‘Communities’ are the go-to business perk and hottest commodity of our day. We all seem to be in about 10 of them, tied to various brands, startups and VCs — and probably building one ourselves. The actual experience of these communities can be great, terrible and everything in between, but I wager that even at their best these business communities will never match the real thing, in all its rich, multidimensional and deeply human glory.
They may come close; but only if we make sure to have real communities in our lives so we remember what they look and feel like, and hold whatever we’re building or joining in business contexts to that impossible standard.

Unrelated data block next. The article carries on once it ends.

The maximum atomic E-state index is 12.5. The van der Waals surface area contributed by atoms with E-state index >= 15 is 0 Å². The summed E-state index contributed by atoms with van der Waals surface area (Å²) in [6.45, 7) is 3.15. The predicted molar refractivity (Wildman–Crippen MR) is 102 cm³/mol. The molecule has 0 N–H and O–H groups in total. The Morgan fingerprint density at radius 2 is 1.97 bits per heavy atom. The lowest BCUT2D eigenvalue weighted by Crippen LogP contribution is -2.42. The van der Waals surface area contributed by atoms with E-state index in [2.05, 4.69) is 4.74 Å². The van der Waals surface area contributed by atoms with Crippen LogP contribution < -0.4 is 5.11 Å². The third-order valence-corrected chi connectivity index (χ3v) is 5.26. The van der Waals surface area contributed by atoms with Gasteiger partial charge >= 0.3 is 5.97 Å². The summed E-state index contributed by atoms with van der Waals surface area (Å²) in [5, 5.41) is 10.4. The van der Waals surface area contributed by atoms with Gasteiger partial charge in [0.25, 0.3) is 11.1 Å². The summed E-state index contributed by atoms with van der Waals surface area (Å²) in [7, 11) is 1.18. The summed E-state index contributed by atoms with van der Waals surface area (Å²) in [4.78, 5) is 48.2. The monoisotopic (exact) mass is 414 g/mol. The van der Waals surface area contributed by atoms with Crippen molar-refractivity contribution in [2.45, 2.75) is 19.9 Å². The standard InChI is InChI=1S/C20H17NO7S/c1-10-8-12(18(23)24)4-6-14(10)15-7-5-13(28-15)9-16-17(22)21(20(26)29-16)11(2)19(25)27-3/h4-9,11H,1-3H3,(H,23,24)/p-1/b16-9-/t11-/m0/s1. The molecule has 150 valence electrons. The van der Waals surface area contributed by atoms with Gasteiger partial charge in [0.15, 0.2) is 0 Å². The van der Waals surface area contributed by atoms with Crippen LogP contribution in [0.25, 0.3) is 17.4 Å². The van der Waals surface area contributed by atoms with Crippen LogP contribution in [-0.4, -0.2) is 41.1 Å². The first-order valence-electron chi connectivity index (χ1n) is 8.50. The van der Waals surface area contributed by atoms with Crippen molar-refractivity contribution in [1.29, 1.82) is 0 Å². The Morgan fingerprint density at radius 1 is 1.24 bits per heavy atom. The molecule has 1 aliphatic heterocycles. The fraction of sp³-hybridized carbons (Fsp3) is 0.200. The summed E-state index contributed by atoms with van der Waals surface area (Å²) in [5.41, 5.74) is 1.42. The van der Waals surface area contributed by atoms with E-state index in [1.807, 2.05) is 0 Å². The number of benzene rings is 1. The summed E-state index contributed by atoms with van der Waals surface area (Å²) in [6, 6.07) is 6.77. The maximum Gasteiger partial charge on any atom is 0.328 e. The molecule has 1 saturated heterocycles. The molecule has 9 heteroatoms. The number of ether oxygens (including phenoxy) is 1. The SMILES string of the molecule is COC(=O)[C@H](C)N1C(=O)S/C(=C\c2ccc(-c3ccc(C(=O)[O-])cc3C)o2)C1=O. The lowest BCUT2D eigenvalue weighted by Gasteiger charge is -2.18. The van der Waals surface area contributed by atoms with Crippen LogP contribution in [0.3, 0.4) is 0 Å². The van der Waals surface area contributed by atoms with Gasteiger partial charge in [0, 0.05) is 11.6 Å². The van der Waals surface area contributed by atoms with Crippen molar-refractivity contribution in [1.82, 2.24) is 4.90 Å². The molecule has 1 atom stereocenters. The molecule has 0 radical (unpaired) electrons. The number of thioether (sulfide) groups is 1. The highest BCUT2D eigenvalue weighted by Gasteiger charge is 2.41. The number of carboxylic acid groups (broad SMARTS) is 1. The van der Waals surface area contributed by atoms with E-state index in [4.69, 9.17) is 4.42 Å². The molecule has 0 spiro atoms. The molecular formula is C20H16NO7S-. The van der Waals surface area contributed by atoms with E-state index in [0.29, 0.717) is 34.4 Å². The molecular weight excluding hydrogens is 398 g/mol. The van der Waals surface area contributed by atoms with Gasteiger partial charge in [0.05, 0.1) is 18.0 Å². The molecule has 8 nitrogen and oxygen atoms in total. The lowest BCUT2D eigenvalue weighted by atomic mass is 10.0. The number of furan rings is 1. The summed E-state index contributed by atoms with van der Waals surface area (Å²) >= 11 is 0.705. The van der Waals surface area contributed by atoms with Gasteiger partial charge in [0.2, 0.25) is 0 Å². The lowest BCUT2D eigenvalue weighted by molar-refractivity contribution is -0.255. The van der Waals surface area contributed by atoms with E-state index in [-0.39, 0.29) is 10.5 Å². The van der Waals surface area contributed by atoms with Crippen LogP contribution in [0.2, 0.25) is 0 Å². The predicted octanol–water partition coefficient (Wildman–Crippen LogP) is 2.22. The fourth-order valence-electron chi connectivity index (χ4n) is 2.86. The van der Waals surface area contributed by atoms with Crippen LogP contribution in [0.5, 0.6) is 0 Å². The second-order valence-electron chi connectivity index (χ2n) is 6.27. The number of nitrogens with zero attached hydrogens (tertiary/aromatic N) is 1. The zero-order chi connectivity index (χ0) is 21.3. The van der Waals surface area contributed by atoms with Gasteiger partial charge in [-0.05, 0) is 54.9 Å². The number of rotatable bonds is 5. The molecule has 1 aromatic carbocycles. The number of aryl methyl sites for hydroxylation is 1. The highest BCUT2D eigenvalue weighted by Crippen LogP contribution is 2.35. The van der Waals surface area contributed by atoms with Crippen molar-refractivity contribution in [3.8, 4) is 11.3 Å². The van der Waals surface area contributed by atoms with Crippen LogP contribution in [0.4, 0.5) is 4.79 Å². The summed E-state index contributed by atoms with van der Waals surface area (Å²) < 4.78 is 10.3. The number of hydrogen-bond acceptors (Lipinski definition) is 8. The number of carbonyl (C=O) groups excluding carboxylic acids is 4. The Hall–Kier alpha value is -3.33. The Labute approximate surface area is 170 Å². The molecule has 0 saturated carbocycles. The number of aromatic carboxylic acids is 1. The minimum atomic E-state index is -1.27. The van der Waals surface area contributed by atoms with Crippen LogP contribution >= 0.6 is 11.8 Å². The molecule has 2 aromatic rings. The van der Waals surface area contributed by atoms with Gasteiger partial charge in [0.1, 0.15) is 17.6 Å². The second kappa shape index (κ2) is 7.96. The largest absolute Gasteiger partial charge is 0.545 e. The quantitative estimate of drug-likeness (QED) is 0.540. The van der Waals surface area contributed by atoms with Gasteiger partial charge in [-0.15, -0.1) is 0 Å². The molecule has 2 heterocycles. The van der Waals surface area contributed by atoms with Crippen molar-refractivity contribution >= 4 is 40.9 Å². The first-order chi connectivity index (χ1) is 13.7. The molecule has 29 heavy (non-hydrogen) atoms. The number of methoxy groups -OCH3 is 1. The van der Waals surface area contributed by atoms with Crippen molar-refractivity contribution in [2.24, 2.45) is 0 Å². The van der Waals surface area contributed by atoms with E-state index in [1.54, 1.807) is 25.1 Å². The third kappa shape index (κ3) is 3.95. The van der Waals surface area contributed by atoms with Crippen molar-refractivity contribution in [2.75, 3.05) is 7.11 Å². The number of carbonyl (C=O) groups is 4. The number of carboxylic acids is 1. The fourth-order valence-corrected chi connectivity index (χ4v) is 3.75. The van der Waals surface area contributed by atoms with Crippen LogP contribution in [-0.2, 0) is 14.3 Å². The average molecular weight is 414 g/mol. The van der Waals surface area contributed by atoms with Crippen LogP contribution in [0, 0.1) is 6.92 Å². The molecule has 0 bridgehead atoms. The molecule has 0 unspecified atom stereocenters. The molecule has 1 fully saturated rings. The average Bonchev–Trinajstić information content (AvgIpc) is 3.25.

When I say real communities, I mean the ones some of us are lucky enough to have in our lives. Spaces of deep belonging, groups that are part of who we are; full of people we want to take care of and we wholly trust will take care of us, people with whom we feel deeply connected and intertwined. Where the things we do, the routines and rituals, are frankly just an excuse to spend time together. Where the bonds are such that there is total psychology safety for our full selves, and room for the full spectrum of human emotion: we can screw up and be forgiven, we can be useless or otherwise less than, and still we belong.
They are the communities our desperately social brains crave and they are quite different to the transactional, functional communities that are built in the context of making money.